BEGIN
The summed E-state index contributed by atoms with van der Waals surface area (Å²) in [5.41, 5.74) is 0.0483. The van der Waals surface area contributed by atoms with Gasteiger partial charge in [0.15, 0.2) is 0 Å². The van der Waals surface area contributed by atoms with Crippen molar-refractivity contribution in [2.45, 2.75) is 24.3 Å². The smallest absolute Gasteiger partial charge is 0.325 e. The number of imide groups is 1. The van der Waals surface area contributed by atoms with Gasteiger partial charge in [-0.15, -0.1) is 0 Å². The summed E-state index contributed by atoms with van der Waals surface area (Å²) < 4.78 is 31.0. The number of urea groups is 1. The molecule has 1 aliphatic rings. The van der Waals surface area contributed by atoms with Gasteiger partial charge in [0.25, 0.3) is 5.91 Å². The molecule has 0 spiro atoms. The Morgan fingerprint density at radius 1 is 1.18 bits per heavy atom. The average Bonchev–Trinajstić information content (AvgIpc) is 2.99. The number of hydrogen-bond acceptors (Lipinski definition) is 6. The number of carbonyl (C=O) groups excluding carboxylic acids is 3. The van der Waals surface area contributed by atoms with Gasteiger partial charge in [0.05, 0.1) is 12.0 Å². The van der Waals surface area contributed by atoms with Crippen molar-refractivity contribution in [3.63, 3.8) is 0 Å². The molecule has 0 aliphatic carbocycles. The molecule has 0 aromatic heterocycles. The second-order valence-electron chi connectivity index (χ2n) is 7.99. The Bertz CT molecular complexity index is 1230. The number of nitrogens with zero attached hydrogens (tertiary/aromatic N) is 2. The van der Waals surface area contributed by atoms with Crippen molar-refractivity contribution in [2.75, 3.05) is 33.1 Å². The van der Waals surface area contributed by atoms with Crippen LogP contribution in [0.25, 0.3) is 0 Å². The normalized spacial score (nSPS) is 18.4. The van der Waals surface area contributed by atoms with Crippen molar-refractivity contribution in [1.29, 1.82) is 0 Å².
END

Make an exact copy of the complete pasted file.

The summed E-state index contributed by atoms with van der Waals surface area (Å²) in [5.41, 5.74) is 0.0483. The van der Waals surface area contributed by atoms with Gasteiger partial charge in [0.15, 0.2) is 0 Å². The van der Waals surface area contributed by atoms with Crippen molar-refractivity contribution in [2.45, 2.75) is 24.3 Å². The smallest absolute Gasteiger partial charge is 0.325 e. The number of imide groups is 1. The van der Waals surface area contributed by atoms with Gasteiger partial charge in [-0.15, -0.1) is 0 Å². The summed E-state index contributed by atoms with van der Waals surface area (Å²) < 4.78 is 31.0. The number of urea groups is 1. The molecule has 1 aliphatic rings. The van der Waals surface area contributed by atoms with Gasteiger partial charge in [0.25, 0.3) is 5.91 Å². The molecule has 0 spiro atoms. The Morgan fingerprint density at radius 1 is 1.18 bits per heavy atom. The average Bonchev–Trinajstić information content (AvgIpc) is 2.99. The number of hydrogen-bond acceptors (Lipinski definition) is 6. The number of carbonyl (C=O) groups excluding carboxylic acids is 3. The van der Waals surface area contributed by atoms with Gasteiger partial charge in [0.05, 0.1) is 12.0 Å². The van der Waals surface area contributed by atoms with Crippen molar-refractivity contribution in [3.63, 3.8) is 0 Å². The molecule has 0 aliphatic carbocycles. The molecule has 0 aromatic heterocycles. The second-order valence-electron chi connectivity index (χ2n) is 7.99. The Bertz CT molecular complexity index is 1230. The number of nitrogens with zero attached hydrogens (tertiary/aromatic N) is 2. The van der Waals surface area contributed by atoms with Crippen molar-refractivity contribution in [2.75, 3.05) is 33.1 Å². The van der Waals surface area contributed by atoms with Crippen LogP contribution in [0.25, 0.3) is 0 Å². The normalized spacial score (nSPS) is 18.4. The van der Waals surface area contributed by atoms with Crippen molar-refractivity contribution in [1.29, 1.82) is 0 Å².